Inside NIH’s Research Festival
As I trekked along the manicured sidewalk of Convent Drive, heading toward Building 10, I felt the now-familiar weight of the poster tube hanging over my shoulder. Inside that poster tube was, as the name implies, a scientific poster with which I was extremely familiar. My calves burned underneath the intensity of my power walk, as I remained calm and ready to present my project about mice undergoing anesthesia.
When I stepped foot onto the pristine floors of the FAES terrace, I recalled the poster session I had been to the previous afternoon. It was the one showcasing the work of the Scientific Directors… or it was showcasing the table of cookies and brownies they baked in competition? I can’t quite recall.
Either way, I remember the outstanding presentation by Dr. Catherine Bushnell about TMS. What is TMS, you ask? TMS stands for transcranial magnetic stimulation. Dr. Bushnell was showing her lab’s work about the effects of stimulating certain areas on the brain in relation to how we respond to different stimuli. Not only did her poster showcase interesting research, but Dr. Bushnell also included a demonstration of her work. Wielding a paintbrush and a two-point discrimination/poking device, Dr. Bushnell invited curious participants to experience her science firsthand.
When I visited her poster, Dr. Bushnell explained to me research from her lab showing different responses to being brushed across the skin quickly or more slowly, and how stimulating different parts of the brain via magnetic stimulation changes the way that brushing is experienced. Through her demonstration, I got to take part in the poster’s research with determining how brush stroke speed created different sensory responses. Generally, a slower brush stroke is more pleasant, and a faster brush stroke is neutral. This is because different sets of neurons respond to these specific brushing frequencies. When TMS gets involved, one can imagine how stimulating neurons in the brain might change those normal responses.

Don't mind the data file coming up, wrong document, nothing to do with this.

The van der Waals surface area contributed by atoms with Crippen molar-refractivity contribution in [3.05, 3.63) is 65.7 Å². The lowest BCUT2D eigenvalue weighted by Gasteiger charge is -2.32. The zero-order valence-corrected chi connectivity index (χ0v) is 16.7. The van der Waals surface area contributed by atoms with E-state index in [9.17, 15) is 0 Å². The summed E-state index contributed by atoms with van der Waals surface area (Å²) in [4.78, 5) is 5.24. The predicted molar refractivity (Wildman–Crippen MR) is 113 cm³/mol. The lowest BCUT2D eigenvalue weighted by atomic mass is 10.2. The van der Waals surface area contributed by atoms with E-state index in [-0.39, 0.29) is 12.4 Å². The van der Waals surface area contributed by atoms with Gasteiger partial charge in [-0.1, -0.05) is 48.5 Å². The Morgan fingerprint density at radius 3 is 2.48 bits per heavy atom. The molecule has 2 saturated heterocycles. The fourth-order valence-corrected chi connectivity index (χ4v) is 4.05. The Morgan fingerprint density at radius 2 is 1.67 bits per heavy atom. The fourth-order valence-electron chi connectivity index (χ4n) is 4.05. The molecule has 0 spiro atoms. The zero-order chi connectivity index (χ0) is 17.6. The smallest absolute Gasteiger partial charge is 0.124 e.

Next, I was poked several times with the two-point discrimination meter. This tool sounds very specialized, and it is, but it is by no means fancy. All this is is a small, stick-like device with two pointy ends that can be adjusted to be far apart, very close, or come together. Why make such a thing? This is a tool used to determine whether or not you can tell the difference between being touched by two separate things simultaneously or if you think you’re only being touched by one thing. Intuitively, one can surmise that it gets more difficult to discern whether it’s one point or two the closer together the points get. How did I do in determining one spot or two? That is not a necessary detail to divulge. Suffice it to say, I learned a lot at this poster presentation.
So with all of this fresh in my mind, was I ready for my presentation? Absolutely! Since I am on my way to becoming a seasoned poster-presenting professional (links to old blog posts here and here), I was eager and at ease. I was a bit worried that no one would come to my presentation due to the fact that it was on a Friday afternoon. However, none of my fears were met, only assuaged. Indeed, as I earnestly stood at my poster, I gratefully entertained many visitors whose critical minds offered improvements on the work I’d shown. One particularly helpful commenter had questions about my statistics, and we were able to discuss different statistical approaches to my data.
All in all, I was honored to have participated in this annual event. With intramural programs in 24 Institutes and Centers represented, I savored the rare opportunity to see the diverse array of work done on the NIH campus. This sentiment was perfectly captured by the theme of this year’s festival: “A Celebration of Intramural Science.”
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This page was last updated on Thursday, May 5, 2022